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Is My Well Water Safe To Drink?

Our water comes from one of two sources generally – via a system provided by your locality, or by a private well on your property. Most people receive their water via the former option, but the latter carries with it a unique set of responsibilities and sometimes incorrect preconceived notions. Well water sometimes is cast with a negative reputation of being difficult, unreliable, and unpleasant, but oftentimes there are benefits to controlling your own water that the public may not realize.

Does My Home Have Well Water?

Water wells are somewhat restricted to homes that are built on large expanses of land, or in rural and remote areas away from the chaotic cityscape. There are more than 15 million homes with well water in the United States, and well water is generally thought of as safe to use, but it is a different experience as a whole. Well water comes from the ground and is untreated. The water comes straight from the groundwater aquifer, which is an underground layer of permeable rock containing water. The water from that layer is filtered through a well screen and then pumped up from the ground and into your home.

What Are Some Characteristics Of Well Water?

Well water can sometimes stain your appliances or carry with it an odor for various reasons: the high concentration of iron, high concentration of calcium/magnesium, or sulfur in the ground. The stains can appear in your shower, toilet, sink, and any other appliance where water is available. None of the elements listed will threaten your health directly, but they can affect the taste. Iron can leave unsightly orange stains, whereas calcium buildups leave a white chalky residue on your appliances. If any of those stains persist with your well water, your water is considered hard. In fact, most well water will likely test as hard because of the nature of the water source. Water affected by sulfur can smell like rotten eggs and can be unpleasant to drink.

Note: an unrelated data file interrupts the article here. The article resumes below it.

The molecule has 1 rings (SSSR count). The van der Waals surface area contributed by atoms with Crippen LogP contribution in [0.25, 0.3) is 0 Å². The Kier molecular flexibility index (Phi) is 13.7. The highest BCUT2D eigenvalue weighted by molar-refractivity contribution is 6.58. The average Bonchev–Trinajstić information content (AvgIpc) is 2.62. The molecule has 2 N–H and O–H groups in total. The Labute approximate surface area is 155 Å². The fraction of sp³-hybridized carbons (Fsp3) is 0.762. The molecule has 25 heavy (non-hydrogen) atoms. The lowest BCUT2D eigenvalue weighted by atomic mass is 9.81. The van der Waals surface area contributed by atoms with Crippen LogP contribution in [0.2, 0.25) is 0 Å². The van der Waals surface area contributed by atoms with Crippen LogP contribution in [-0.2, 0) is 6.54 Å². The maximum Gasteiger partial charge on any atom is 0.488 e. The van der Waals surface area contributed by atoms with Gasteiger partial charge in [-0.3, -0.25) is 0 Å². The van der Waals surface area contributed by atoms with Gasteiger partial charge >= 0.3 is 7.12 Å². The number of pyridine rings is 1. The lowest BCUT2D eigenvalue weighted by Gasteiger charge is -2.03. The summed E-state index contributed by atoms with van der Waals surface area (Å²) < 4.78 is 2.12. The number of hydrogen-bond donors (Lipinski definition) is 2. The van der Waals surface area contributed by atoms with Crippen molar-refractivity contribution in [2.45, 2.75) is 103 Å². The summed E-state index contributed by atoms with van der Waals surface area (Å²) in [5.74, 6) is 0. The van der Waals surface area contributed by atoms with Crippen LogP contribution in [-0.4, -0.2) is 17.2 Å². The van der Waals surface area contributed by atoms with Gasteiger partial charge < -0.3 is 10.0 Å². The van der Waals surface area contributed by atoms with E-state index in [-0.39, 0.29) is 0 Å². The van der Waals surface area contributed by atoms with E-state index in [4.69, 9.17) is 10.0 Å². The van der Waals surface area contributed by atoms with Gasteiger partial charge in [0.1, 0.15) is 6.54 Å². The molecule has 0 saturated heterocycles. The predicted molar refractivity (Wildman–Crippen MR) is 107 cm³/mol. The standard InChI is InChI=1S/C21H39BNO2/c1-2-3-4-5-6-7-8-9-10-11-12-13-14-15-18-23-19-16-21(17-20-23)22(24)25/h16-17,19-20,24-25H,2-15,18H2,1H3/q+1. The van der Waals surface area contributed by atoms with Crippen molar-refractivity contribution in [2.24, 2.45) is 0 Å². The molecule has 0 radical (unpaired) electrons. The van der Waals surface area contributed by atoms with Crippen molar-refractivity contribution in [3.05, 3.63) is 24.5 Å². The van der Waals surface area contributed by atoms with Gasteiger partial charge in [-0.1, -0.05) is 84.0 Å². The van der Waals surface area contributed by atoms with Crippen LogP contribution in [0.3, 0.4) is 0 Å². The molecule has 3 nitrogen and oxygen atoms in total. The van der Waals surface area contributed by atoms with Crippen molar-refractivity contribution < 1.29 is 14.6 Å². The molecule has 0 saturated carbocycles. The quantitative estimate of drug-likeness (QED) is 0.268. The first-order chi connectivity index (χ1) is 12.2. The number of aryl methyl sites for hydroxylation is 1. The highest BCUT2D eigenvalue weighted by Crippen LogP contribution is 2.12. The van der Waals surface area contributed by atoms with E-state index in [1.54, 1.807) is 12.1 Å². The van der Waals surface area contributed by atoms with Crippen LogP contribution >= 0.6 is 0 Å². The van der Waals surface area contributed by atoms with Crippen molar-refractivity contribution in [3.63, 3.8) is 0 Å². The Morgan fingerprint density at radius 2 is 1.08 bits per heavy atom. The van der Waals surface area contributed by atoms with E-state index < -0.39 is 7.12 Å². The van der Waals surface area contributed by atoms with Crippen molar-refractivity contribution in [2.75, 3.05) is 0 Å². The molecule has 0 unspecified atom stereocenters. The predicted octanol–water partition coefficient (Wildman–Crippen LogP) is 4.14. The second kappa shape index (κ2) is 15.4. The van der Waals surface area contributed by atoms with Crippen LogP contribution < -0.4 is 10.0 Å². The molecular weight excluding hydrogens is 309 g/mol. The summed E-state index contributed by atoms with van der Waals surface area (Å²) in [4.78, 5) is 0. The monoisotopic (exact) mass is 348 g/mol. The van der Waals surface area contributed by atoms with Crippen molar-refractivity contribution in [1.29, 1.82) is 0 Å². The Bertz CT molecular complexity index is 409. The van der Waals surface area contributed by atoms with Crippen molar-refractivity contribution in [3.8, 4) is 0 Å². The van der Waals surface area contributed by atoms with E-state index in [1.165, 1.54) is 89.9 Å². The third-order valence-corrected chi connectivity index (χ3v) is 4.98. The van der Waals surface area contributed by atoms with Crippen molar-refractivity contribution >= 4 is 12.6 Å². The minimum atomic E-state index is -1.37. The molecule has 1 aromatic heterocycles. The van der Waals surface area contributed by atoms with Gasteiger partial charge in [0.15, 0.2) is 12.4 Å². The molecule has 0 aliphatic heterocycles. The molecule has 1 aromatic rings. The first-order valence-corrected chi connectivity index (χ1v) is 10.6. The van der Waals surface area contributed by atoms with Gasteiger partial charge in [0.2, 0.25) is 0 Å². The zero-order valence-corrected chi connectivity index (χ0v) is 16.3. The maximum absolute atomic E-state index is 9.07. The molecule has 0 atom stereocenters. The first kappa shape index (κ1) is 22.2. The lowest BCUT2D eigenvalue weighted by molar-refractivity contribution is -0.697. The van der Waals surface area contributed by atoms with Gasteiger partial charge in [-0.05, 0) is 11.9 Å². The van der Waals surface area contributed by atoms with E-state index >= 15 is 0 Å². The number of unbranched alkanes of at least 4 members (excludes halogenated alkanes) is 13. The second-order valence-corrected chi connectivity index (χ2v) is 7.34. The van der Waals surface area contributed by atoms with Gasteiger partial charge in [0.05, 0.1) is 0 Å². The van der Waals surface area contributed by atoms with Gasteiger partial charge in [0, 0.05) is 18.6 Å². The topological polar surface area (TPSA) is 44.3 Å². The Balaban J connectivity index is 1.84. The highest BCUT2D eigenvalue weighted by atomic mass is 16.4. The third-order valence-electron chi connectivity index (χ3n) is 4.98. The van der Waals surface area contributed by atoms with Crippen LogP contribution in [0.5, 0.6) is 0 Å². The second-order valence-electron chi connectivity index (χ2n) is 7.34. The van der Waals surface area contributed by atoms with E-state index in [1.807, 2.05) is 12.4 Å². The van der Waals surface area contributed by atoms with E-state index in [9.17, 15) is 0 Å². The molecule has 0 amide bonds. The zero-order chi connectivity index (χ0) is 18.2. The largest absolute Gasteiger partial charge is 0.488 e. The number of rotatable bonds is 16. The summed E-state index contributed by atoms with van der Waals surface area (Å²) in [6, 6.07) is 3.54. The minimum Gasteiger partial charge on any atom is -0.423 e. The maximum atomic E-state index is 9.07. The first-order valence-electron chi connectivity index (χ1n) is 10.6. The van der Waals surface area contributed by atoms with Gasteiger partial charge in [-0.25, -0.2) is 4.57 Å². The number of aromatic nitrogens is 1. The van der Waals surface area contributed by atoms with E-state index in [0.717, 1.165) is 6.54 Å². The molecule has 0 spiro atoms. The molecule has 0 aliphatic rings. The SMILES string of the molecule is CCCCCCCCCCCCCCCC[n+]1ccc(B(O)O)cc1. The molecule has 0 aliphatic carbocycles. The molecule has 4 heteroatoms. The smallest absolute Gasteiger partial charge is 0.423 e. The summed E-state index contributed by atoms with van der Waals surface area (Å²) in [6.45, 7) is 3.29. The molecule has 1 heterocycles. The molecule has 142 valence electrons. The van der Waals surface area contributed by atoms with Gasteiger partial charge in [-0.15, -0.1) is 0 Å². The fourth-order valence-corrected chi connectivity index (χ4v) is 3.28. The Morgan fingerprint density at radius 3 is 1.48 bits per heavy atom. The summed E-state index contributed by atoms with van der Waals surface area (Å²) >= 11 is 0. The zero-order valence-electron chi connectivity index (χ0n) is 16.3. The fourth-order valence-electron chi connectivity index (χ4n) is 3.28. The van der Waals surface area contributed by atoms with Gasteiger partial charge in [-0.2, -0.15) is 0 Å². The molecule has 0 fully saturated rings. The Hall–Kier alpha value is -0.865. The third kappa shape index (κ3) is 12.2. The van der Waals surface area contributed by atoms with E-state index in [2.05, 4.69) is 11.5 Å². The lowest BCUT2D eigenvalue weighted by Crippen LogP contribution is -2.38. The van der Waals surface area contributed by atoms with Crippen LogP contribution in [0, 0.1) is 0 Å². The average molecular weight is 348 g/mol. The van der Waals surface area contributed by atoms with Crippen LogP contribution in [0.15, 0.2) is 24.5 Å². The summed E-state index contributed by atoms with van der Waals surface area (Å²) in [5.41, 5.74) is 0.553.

Well water is safe to drink in most circumstances, but it’s advisable to have your water tested at least once a year to ensure the water being pulled from the ground is safe. Groundwater runs the risk of being directly affected by runoff, trash, and pollution. A common issue is for pesticides used on crops to run off into the groundwater and create other issues with well water. There are also other man-made disasters that can impact a water supply that otherwise would be unaffected. For those reasons, many people have opted to choose alternative methods for their water supplies for their rural homes.

For well water users, a Culligan whole-home system is the perfect solution to solve your water woes. Culligan can purify your water and eliminate the stress of hard water stains, calcium buildup, and other issues associated with hard water. Schedule a home water test today, and we will be over to put together the best solution for the issues you’re experiencing.

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